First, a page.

|The first excerpt represents the element of Air. It speaks of mental influences and the process of thought, and is drawn from The Hidden Masterpiece by Honore de Balzac:
"we need faith; faith in art. We must live with our work for years
before we can produce a creation like that. Some of these shadows have
cost me endless toil. See, there on her cheek, below the eyes, a faint
half-shadow; if you observed it in Nature you might think it could
hardly be rendered. Well, believe me, I took unheard-of pains to
reproduce that effect. My dear Porbus, look attentively at my work,
and you will comprehend what I have told you about the manner of
treating form and outline. Look at the light on the bosom, and see how
by a series of touches and higher lights firmly laid on I have managed
to grasp light itself, and combine it with the dazzling whiteness of
the clearer tones; and then see how, by an opposite method,--smoothing
|The second excerpt represents the element of Fire. It speaks of emotional influences and base passions, and is drawn from Ursula by Honore de Balzac:
this intended neglect, was forced to be respectful to Desire, who,
since his entrance into office, had assumed a haughty and dignified
air, even in his own family.
"You must have forgotten Esther," Goupil said to him, "as you are so
much in love with Mademoiselle Mirouet."
"In the first place, Esther is dead, monsieur; and in the next I have
never even thought of Ursula," said the new magistrate.
"Why, what did you tell me, papa Minoret?" cried Goupil, insolently.
Minoret, caught in a lie by a man whom he feared, would have lost
countenance if it had not been for a project in his head, which was,
in fact, the reason why Goupil was invited to dinner,--Minoret having
|The third excerpt represents the element of Water. It speaks of pure spiritual influences and feelings of love, and is drawn from Pierrette by Honore de Balzac:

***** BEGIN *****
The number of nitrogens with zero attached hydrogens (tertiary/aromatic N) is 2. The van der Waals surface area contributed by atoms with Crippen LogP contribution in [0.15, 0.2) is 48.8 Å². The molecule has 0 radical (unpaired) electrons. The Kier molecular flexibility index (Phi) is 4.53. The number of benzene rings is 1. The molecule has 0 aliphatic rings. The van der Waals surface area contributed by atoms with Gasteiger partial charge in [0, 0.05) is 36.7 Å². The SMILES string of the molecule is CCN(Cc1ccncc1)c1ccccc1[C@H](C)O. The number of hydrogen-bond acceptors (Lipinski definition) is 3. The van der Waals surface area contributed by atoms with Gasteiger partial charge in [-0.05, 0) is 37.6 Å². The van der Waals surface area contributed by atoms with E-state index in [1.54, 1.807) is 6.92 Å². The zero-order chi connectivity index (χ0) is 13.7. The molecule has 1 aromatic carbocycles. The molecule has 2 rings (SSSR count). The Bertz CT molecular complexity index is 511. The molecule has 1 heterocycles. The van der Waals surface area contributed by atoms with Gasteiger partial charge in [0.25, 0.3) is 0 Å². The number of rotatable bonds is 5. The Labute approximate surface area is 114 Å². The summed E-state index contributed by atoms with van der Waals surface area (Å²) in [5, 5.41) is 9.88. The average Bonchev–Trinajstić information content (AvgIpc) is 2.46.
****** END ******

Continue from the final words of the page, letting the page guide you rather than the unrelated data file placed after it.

in the latest style. Pierrette had the same. Sylvie ordered for her a
charming little drawn bonnet of blue velvet lined with white satin,
precisely like the one worn by Dr. Martener's little daughter.
Thus attired, Pierrette was the most enchanting little girl in all
Provins. On Sunday, after church, all the ladies kissed her; Mesdames
Tiphaine, Garceland, Galardon, Julliard, and the rest fell in love
with the sweet little Breton girl. This enthusiasm was deeply
flattering to old Sylvie's self-love; she regarded it as less due to
Pierrette than to her own benevolence. She ended, however, in being
affronted by her cousin's success. Pierrette was constantly invited
out, and Sylvie allowed her to go, always for the purpose of
|The fourth excerpt represents the element of Earth. It speaks of physical influences and the impact of the unseen on the visible world, and is drawn from Sophist by Plato:
within which the human mind was confined. Formerly when philosophers
arrived at the infinite and absolute, they seemed to be lost in a region
beyond human comprehension. But Hegel has shown that the absolute and
infinite are no more true than the relative and finite, and that they must
alike be negatived before we arrive at a true absolute or a true infinite.
The conceptions of the infinite and absolute as ordinarily understood are
tiresome because they are unmeaning, but there is no peculiar sanctity or
mystery in them. We might as well make an infinitesimal series of
fractions or a perpetually recurring decimal the object of our worship.
They are the widest and also the thinnest of human ideas, or, in the
language of logicians, they have the greatest extension and the least